Getting ready for Pompano
Getting ready for Pompano
By Jim Hammond
It wont be long before the surf fishing for pompano will be happening. You need to get ready.
As a kid Tom Roney and I used to fish the surf often. We caught lots of whiting, reds, trout, catfish and some things that we never even got a glimpse of before they either ran all of our line out or broke us off. We primarily targeted whiting because they were easy to catch, they ate real good and we could use our bream tackle to fish for them, maybe that's why we lost the big fish that took our small offerings of shrimp. We used to go to the gate station at Ponte Vedra beach and walk out into the surf about knee deep and cast our small rigs along the surf. We even occasionally caught a pompano.
Back then the commercial netters would strike their nets just outside of the breakers and run them to the beach, catching almost everything that swam including the pompano. Now, because of the efforts of Karl Wickstrom of Florida Sportsman Magazine and the many volunteers that he motivated to work to get the nets out of Florida waters, we once again have a pretty nice run of pompano.
Here is how to get a few for your table:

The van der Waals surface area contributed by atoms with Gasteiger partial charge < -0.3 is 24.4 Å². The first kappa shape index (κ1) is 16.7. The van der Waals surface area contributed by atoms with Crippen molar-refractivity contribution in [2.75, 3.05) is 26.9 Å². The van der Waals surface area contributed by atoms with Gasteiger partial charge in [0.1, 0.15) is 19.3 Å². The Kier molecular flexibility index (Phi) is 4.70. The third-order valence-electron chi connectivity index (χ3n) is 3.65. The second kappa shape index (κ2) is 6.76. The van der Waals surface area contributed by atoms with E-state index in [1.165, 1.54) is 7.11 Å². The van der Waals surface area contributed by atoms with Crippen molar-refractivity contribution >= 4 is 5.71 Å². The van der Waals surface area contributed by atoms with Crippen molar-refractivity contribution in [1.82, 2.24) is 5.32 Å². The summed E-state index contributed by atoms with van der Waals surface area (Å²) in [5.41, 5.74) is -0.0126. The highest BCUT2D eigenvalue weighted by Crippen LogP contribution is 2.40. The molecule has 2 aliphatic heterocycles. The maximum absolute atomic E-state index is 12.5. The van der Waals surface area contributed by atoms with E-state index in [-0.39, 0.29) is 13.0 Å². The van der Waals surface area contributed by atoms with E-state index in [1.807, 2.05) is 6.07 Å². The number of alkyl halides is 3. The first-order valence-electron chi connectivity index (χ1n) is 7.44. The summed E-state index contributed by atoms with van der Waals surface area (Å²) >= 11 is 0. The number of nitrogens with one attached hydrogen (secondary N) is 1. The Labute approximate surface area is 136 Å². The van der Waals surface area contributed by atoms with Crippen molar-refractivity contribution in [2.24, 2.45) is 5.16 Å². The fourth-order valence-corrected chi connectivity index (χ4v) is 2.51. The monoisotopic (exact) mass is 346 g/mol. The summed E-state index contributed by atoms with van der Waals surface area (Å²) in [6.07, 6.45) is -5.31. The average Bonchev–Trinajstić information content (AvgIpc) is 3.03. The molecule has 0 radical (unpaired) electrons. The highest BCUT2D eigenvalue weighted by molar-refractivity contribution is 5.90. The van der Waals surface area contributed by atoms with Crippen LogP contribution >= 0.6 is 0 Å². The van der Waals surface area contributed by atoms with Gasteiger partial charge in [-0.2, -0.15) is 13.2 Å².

The first time that I REALLY WENT pompano fishing, actually targeting pompano, it was at Vilano Beach in St. Augustine with Joe Julavits and the person that knew what he was doing was Ron Reitz, aka Pompano Ron. He showed me how, when and where and now I am going to share some of that information with you.
From now until the middle of December, the pompano that made the run north in the spring are now headed south and they come right down our coast.
I thought that I had every kind of rod and reel that I would ever need until the first day fishing with Pompano Ron. He had 11 and 12 foot surf rods and big reels that would hold a couple of hundred yards of 20 pound test line and would cast about 100 hundred yards. He had a sand flea rake, something I had heard of but had never held in my hands. He knew when and where to dig for fleas and how to set up the rig to catch the pompano once he had bait and was in the right place.